Monday, May 29, 2017

Is drug reform coming?

Fifteen years ago, Peter Dunne's role as Associate Minister of Health in the Clark Labour government was to consistently stymie any move towards drug reform and cannabis decriminalisation. How things have changed:

Change to New Zealand's drug laws is "inevitable" - and associate health minister Peter Dunne says he's willing to lead the debate on it.

Dunne envisions an Aotearoa where the drug trade is no longer controlled by gangs, but by the law - with licenced drug sellers able to cultivate and distribute tested and approved class C drugs such as cannabis.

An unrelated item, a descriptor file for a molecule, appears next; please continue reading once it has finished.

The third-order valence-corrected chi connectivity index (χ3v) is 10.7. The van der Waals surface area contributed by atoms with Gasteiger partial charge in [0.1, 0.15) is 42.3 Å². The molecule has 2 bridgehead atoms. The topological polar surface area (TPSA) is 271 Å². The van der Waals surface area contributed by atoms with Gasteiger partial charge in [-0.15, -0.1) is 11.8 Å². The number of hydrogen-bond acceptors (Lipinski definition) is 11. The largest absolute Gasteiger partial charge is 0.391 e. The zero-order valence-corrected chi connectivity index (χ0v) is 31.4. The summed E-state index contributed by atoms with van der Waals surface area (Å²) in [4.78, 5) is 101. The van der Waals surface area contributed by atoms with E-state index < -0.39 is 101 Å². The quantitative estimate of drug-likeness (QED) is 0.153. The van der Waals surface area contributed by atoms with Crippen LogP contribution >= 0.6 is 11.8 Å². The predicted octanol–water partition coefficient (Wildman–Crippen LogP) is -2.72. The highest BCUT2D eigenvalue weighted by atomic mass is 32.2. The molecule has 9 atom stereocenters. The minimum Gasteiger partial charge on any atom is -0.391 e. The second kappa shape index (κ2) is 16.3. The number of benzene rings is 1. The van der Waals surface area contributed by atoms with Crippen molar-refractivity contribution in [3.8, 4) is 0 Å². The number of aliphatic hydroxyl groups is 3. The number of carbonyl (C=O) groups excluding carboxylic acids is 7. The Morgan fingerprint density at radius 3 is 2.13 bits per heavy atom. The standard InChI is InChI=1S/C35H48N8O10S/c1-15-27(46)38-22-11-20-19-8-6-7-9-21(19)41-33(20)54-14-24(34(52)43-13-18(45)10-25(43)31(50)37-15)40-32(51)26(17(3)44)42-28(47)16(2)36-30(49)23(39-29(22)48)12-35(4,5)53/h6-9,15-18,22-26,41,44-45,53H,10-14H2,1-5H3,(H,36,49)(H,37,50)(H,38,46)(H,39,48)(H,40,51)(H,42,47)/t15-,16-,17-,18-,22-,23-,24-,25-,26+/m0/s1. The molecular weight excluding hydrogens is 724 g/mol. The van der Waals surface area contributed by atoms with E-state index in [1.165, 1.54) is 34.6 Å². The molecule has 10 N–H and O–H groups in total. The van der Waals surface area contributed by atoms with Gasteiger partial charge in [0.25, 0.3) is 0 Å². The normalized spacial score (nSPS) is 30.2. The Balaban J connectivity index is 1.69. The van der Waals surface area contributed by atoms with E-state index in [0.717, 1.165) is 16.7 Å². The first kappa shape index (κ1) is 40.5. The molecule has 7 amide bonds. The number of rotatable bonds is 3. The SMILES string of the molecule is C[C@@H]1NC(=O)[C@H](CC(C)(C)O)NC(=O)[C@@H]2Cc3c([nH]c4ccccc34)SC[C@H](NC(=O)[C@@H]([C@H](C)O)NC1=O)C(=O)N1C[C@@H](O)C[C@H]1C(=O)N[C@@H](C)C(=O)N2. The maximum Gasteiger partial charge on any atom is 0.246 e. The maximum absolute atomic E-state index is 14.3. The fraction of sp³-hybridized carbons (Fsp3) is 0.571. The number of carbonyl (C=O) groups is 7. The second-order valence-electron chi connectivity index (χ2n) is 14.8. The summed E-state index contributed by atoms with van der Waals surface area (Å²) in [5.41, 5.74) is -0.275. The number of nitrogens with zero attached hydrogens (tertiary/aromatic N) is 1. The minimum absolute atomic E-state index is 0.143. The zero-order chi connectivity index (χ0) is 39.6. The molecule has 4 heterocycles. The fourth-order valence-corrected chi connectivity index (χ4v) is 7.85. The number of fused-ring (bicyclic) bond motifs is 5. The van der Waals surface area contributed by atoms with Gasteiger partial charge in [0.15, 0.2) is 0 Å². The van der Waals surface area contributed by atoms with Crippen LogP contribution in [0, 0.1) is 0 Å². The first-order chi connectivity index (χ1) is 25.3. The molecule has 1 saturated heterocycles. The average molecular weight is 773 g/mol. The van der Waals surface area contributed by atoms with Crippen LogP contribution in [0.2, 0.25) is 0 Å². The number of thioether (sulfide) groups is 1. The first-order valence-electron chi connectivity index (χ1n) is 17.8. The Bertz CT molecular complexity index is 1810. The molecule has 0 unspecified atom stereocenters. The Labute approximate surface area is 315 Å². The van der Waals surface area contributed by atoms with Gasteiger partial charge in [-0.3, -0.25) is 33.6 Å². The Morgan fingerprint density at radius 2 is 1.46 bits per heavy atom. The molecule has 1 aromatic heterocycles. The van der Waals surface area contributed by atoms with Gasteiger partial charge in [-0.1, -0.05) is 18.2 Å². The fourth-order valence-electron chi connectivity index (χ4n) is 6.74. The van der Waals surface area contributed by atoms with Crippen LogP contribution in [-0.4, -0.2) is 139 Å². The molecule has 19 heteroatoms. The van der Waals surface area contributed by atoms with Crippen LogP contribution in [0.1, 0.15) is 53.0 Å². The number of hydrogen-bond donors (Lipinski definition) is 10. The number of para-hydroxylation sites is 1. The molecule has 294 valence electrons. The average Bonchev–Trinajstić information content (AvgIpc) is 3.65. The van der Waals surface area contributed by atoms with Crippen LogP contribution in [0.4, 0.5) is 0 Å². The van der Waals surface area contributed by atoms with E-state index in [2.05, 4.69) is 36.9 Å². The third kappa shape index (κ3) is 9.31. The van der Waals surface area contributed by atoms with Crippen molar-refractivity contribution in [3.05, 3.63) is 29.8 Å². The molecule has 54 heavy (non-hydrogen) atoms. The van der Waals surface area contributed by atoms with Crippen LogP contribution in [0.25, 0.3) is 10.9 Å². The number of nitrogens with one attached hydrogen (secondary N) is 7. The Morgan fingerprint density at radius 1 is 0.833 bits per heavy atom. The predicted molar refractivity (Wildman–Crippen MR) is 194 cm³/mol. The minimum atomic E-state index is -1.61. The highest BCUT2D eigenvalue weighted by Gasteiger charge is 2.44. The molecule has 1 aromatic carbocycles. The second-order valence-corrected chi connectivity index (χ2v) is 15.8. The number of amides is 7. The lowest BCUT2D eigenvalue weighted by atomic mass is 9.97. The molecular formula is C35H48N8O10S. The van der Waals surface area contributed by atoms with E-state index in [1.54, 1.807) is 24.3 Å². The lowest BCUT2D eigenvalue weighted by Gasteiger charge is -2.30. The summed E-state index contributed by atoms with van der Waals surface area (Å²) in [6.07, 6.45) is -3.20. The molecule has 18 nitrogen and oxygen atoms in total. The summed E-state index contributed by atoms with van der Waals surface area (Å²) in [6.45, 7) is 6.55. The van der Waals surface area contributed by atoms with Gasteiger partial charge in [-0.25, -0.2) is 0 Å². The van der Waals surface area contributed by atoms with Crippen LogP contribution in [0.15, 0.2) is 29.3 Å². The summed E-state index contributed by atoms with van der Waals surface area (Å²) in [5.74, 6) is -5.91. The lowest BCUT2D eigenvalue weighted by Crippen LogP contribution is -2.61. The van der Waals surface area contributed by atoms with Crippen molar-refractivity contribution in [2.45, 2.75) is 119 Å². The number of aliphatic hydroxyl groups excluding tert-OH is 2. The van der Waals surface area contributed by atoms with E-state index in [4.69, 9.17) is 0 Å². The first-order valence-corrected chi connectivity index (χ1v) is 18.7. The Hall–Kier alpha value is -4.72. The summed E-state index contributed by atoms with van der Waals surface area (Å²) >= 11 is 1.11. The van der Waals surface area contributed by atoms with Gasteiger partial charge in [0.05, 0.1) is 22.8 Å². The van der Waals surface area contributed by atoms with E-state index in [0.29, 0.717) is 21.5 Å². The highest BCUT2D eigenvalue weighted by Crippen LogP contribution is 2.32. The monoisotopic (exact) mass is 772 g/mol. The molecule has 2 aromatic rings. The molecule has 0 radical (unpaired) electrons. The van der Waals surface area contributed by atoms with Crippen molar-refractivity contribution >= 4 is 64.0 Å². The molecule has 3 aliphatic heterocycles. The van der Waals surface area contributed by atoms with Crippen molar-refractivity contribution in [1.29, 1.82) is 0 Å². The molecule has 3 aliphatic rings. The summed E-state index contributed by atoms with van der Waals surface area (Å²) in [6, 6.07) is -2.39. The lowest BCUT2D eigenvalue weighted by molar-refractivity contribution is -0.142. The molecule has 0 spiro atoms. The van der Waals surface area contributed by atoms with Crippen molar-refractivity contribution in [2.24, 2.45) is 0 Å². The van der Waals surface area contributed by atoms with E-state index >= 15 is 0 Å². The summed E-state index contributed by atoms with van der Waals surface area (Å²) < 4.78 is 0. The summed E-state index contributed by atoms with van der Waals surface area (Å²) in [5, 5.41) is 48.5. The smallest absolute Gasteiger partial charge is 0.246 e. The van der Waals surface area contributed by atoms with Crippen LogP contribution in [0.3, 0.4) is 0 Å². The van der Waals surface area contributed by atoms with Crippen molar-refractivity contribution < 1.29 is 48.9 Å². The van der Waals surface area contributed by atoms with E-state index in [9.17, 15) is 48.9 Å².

He cautions he is not calling for the legalisation and decriminalisation of cannabis and other class C drugs, but rather a change to the way they're classified.

Dunne believes New Zealand could first move to the Portuguese method of drug control, where anyone caught with less than 10 days worth of drugs in their possession won't be prosecuted, but will instead be fined and sent for treatment.

There's more on Public Address about what this would look like in practice (and the insanity of our current drug laws) here. But given the empirical evidence of the utter futility of the drug war and the success of decriminalisation policies, its fortunate that we have an Associate Minister who is actually open to that evidence, rather than simply ignoring it.

And this poses an obvious question? Where does Greg O'Connor stand on drug reform? Because while the electorate battle in Ohariu is meaningless in terms of the overall election outcome, it may have significant policy implications.